This is maybe not a good idea; but I go along behind my Israeli captor and up some stairs in a building adjacent to the restaurant where we’re due to eat later. We stop at a door that leads into a first floor apartment, for which Sophia has a key. It is modestly furnished, but the sitting room has a balcony with a great view out over the sea.

‘OK … now we dance again,’ she tells me.

The music is still playing downstairs when she unfastens the buttons of her shirt and then does the same for mine. I should perhaps back off, but she’s very attractive, and when we’re both naked she insists that we once again get into step with the music, which has now slowed.

‘So what are you thinking about?’ she asks as we move closer together.

It’s difficult to say too much as Sophia Levine’s breasts nuzzle into my chest and I have a full, if somewhat involuntary, erection.

‘You are a beautiful woman,’ I tell her, which gets me a mischievous smile.

‘Good,’ she says, taking hold of my penis, ‘and this is what I want from you, Rudi … standing up against the wall, please.’

I’m not going to refuse, and I’m aware of an evocative scent on her neck as we come together. Her vaginal muscles have a distinct and exciting rhythm and we seem to be moving together towards an explosive climax.

‘Sophia,’ I say as she suppresses a scream in her throat and we eventually collapse onto the floor.

‘Let us stay here for a while,’ she whispers. ‘Then maybe we can do it again before dinner.’ We are on a Kashmiri rug and still very much together. ‘But now we must talk,’ she tells me.

‘What about?

‘Iran, Pakistan, Afghanistan and Palestine.’

Christ – or whoever … there is a lot to take in here for afterplay.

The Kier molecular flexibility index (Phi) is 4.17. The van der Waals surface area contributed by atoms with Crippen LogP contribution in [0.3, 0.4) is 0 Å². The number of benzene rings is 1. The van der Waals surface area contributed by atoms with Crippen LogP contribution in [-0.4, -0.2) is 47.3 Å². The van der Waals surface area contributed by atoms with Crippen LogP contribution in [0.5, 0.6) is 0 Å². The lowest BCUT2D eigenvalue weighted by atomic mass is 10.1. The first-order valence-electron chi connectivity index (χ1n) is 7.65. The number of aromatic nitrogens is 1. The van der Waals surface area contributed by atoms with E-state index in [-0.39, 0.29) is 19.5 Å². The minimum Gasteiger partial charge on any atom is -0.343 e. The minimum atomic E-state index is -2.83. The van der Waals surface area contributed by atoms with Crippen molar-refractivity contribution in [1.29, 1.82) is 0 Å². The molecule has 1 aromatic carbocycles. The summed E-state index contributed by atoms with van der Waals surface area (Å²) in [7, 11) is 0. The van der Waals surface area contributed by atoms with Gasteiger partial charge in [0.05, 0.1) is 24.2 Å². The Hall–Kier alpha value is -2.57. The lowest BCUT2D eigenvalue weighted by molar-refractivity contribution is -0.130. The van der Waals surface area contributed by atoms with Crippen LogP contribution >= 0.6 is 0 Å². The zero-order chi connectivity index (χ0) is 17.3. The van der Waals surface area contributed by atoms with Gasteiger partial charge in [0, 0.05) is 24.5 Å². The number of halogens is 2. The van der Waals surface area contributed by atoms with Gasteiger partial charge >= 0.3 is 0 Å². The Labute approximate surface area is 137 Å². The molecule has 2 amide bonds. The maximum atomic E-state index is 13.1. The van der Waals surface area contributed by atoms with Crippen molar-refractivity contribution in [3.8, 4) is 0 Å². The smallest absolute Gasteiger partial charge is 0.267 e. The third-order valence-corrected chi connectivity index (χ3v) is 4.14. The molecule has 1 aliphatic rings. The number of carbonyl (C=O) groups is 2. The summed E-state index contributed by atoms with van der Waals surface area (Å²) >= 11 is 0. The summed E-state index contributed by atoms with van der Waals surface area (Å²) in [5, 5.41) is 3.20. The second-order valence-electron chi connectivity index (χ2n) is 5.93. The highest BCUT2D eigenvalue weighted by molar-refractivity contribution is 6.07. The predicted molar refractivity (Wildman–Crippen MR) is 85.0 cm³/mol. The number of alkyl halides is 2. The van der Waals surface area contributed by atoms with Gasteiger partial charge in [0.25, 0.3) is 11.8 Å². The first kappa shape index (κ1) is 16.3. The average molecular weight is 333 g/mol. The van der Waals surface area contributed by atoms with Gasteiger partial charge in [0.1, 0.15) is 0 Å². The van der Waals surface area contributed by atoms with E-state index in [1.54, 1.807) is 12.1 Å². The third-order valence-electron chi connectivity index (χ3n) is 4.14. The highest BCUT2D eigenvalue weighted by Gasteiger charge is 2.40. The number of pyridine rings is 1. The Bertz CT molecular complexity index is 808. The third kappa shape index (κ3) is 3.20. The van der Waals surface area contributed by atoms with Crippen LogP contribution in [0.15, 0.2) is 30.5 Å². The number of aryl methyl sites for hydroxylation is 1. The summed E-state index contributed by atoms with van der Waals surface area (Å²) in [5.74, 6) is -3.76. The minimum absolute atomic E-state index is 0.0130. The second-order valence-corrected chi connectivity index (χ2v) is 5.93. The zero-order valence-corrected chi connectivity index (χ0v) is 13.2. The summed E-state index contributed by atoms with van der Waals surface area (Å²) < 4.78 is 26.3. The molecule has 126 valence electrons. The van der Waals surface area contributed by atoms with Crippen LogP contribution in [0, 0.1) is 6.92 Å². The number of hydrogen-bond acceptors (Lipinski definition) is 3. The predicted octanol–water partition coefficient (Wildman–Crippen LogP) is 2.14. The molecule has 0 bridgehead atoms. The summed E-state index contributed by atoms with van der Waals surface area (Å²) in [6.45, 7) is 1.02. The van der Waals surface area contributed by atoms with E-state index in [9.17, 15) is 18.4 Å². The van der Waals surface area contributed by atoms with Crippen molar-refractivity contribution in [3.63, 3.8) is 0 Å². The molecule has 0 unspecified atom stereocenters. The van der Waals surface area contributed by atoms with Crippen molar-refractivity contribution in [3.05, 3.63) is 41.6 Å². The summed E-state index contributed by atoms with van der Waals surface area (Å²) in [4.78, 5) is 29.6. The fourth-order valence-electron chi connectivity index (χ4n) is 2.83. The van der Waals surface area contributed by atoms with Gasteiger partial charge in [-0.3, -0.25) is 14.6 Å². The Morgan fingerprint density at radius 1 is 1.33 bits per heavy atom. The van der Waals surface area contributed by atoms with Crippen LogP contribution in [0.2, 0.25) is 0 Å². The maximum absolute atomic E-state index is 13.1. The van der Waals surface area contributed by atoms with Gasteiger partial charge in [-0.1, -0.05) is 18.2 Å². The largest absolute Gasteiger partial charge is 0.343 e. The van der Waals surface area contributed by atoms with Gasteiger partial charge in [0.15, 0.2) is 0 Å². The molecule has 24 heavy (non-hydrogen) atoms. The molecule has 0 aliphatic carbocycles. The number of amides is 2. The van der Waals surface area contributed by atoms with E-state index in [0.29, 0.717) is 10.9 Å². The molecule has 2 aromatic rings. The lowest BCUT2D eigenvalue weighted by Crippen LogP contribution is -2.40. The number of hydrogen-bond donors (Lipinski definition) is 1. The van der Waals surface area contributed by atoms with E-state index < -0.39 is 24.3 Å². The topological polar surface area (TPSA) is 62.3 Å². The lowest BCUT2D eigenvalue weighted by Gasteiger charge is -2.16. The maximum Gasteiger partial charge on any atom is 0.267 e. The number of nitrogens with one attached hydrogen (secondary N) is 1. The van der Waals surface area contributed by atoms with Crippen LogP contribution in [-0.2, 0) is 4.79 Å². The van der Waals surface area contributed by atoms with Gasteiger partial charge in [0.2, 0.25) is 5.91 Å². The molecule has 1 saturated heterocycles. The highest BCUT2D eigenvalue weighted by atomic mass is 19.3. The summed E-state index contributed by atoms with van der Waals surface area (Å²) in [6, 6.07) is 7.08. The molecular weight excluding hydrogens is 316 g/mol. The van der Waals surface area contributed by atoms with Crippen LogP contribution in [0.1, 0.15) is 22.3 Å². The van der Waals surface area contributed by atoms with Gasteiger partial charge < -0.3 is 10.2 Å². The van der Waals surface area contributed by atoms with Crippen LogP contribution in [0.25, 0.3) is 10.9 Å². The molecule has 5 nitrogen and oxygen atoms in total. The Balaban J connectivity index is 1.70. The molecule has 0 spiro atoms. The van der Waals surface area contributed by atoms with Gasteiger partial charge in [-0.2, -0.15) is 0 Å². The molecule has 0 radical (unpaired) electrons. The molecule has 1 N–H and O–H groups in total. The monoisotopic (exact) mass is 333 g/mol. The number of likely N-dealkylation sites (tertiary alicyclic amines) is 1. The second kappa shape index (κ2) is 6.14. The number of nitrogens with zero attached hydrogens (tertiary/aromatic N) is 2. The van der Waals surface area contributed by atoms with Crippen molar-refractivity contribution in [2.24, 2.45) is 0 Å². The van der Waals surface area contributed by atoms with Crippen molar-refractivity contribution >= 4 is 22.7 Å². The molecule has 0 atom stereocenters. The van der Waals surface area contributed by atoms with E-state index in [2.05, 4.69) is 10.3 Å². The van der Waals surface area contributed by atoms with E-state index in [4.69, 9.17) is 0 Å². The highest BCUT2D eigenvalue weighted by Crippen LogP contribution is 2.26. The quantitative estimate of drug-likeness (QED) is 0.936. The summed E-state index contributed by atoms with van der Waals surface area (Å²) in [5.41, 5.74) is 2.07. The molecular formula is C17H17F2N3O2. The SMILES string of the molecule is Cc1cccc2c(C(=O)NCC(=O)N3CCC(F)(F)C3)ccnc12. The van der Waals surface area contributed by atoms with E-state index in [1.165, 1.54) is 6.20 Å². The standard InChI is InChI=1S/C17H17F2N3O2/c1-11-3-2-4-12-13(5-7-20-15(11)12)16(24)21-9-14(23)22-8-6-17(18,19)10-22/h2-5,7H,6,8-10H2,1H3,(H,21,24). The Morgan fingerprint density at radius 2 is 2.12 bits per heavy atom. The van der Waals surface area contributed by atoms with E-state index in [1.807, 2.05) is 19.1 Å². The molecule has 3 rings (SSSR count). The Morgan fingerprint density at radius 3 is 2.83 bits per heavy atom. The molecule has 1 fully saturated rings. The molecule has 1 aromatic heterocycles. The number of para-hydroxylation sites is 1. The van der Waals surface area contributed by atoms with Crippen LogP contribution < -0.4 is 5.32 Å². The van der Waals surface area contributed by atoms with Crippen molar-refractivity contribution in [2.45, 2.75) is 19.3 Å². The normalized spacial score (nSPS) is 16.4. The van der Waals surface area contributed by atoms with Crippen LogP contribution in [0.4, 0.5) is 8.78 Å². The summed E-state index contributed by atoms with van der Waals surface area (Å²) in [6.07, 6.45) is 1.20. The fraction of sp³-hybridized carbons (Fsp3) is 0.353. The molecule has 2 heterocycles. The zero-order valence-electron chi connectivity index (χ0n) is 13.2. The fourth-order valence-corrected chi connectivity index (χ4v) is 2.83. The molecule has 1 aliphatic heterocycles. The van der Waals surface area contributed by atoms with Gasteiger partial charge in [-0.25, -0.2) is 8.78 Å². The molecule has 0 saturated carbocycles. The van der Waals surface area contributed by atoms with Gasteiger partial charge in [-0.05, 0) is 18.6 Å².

‘Sophia … wouldn’t it be better if we just kissed … or even made love again. Because we’ll need to eat soon.’

‘You’re not being very considerate, Rudi.’

‘I’m sorry … it’s just that …’

‘You like to fuck with me again … here … now?’

‘Yes … of course … but …’

‘OK … so just listen to what I say … and try to give me some answers.’

This is a unique form of interrogation, and it could be quite effective.

‘We are a country – a state – in Israel … right?’

‘Of course – ‘

‘And we are allowed to defend our nation against all of those who may wish to destroy us … you know about the Holocaust?’

It is difficult to pass over what happened in Germany during the Third Reich from the early nineteen thirties until the end of the Second World War.

‘What exactly are you getting at, Sophia?’

‘The Iranians want to destroy us … and they have nuclear weapons.’

‘So you want to hit them before they get to you.’

‘I feel we have no alternative,’ she answers. ‘Maybe we also need to pre-empt the Pakistanis … we are heading for a third world war, Rudi!’

 But what about the moderate Muslims, I ask.

‘This is all good,’ she says. ‘And it may offer the possibility of peace between Islam and ourselves in the future. For now though we have to deal with the renegades, and we need media people like you on board, Rudi … yes?’

I’m with her in spirit, but someone downstairs is calling her name.

‘OK,’ she says, swinging us around on the carpet until she covers me with her delightful body. This time, she does most of the work with her incredible vaginal muscles, which quickly have me back to attention and ready to do whatever I can for her.

When she comes again, and I swiftly follow, she bends down to give me an almost chaste kiss on the forehead.

‘We should sleep together in the house tonight,’ she suggests, and I don’t object.

‘But tell me something, Sophia.’

‘Yes … what is it, Rudi?’

‘Have you ever thought of settling down and maybe having a family?’

She laughs at this and then gets up.

‘Maybe one day,’ she answers. ‘But for now I have to concentrate on saving my country from annihilation.’

Downstairs, the young Israelis are sipping from cans of coke and beer. I have no indication that there are illegal drugs available anywhere in the exclusive little venue, and the Indians present are almost all attempting to cook Israeli dishes.

‘We want people like you on side with us, Rudi,’ Max says when we sit down for dinner and I nod as convincingly as I can.

Many of those I met that evening were clearly focused on the idea of eliminating Ahmadinejad and his Revolutionary Guards, along with anyone else who threatened the state of Israel. It was dispiriting, and I was relieved when – just before midnight – Sophia came to take me back to the house she shared with Max and Levi for my last night in India.